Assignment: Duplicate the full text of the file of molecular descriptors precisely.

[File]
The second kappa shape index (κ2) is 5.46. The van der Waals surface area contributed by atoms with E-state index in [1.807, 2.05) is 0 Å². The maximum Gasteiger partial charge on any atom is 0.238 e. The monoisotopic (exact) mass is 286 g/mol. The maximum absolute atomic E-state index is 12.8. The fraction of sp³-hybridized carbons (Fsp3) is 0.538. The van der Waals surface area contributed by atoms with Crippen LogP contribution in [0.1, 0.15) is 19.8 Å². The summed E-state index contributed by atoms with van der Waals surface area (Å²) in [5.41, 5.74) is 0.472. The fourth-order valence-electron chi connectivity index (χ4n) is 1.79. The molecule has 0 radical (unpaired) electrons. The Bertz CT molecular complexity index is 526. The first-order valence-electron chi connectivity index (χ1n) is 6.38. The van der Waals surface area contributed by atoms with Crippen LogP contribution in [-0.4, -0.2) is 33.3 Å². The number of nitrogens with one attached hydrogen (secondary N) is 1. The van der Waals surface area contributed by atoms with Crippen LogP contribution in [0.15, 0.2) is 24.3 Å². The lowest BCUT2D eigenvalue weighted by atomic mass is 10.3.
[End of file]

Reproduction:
The second kappa shape index (κ2) is 5.46. The van der Waals surface area contributed by atoms with E-state index in [1.807, 2.05) is 0 Å². The maximum Gasteiger partial charge on any atom is 0.238 e. The monoisotopic (exact) mass is 286 g/mol. The maximum absolute atomic E-state index is 12.8. The fraction of sp³-hybridized carbons (Fsp3) is 0.538. The van der Waals surface area contributed by atoms with Crippen LogP contribution in [0.1, 0.15) is 19.8 Å². The summed E-state index contributed by atoms with van der Waals surface area (Å²) in [5.41, 5.74) is 0.472. The fourth-order valence-electron chi connectivity index (χ4n) is 1.79. The molecule has 0 radical (unpaired) electrons. The Bertz CT molecular complexity index is 526. The first-order valence-electron chi connectivity index (χ1n) is 6.38. The van der Waals surface area contributed by atoms with Crippen LogP contribution in [-0.4, -0.2) is 33.3 Å². The number of nitrogens with one attached hydrogen (secondary N) is 1. The van der Waals surface area contributed by atoms with Crippen LogP contribution in [0.15, 0.2) is 24.3 Å². The lowest BCUT2D eigenvalue weighted by atomic mass is 10.3.